News Duas Rodas

january 11, 2019

Smoke Flavor: from food conservation to gourmet touch

Smoking has been used since ancient times as a method of food preservation. At that time, this method was primarily used to conserve meat, which was exposed to the smoke produced by the incomplete combustion of wood. Although it was a process that originally related to conservation, today we are looking for smoked notes not only in meat products, but also in the categories of snacks (cookies, potato chips, pasta salads), sauces (barbecue), soups, vegetables and various seasonings. In addition to the growing use in the food service world is an increased use in  molecular gastronomy.

An element directly related to smoking and smoked products is fire, one of the most important inventions in history. Ancient man learned to dominate and use fire in various ways such as protection, light, obtaining tools and ceramics, as an energy source and, of course, for food.

Over time, and with the improvement of the techniques of using fire, foods that were originally consumed raw started to be baked, cooked, and smoked. As such, there was the possibility to modify the flavors of the food through these processes. Most of the eating habits we have today come from years of cooking preparations and inventions, where fire played a major role in flavoring. Some types of sauces, jellies, broths and even some drinks had their discovery and evolution in the way of preparation through this element, fire.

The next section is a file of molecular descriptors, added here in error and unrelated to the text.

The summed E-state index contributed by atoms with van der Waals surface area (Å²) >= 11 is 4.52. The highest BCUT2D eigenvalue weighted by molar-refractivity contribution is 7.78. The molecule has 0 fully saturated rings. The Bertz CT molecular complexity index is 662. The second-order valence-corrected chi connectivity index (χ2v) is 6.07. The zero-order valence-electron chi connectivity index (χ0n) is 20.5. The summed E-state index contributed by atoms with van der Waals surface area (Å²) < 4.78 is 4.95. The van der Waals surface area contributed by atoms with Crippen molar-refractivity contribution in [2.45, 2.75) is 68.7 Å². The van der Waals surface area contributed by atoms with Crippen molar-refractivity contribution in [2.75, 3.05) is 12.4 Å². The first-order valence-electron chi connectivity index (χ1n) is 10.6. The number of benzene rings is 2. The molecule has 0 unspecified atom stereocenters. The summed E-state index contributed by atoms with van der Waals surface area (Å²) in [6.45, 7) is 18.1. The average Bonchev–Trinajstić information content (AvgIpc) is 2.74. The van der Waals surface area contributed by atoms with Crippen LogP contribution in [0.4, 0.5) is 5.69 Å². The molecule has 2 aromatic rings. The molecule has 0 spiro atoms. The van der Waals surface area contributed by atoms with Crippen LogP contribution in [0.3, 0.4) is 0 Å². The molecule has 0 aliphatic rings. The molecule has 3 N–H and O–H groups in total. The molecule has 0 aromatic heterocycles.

Small rural estates have always been the cradle of many smoked products, where even now several products are produced for private consumption or sale. They rely on the use of smokers on smaller scales or slow smoking on the wood stove. In Brazil, pork is the main raw material used in the production of sausages or smoked pieces. In these products, the smoking process is a way to increase value of the final product for the consumer.

In most of the smoking processes, the meat used is fresh and other ingredients that can be added to the process include: cooking salt and curing salts, sugar, herbs and spices.

In the past, smoking associated with brine was a guarantee of meat and fish conservation. Today, the use of smoked notes in both industrialized and gastronomic dishes is related primarily to the sensorial characteristics that the smoke confers after  contact with the product for a certain time. This new sensory demand generated a new need, that is, to produce large-scale smoked foods, which is difficult to attain  through the handmade process of smoking. This opened the door for the creation of specific ingredients that provide this benefit in a convenient and efficient way, leading to liquid smoke, or smoke flavors that allow us to accelerate the process while providing both flavor and color to foods.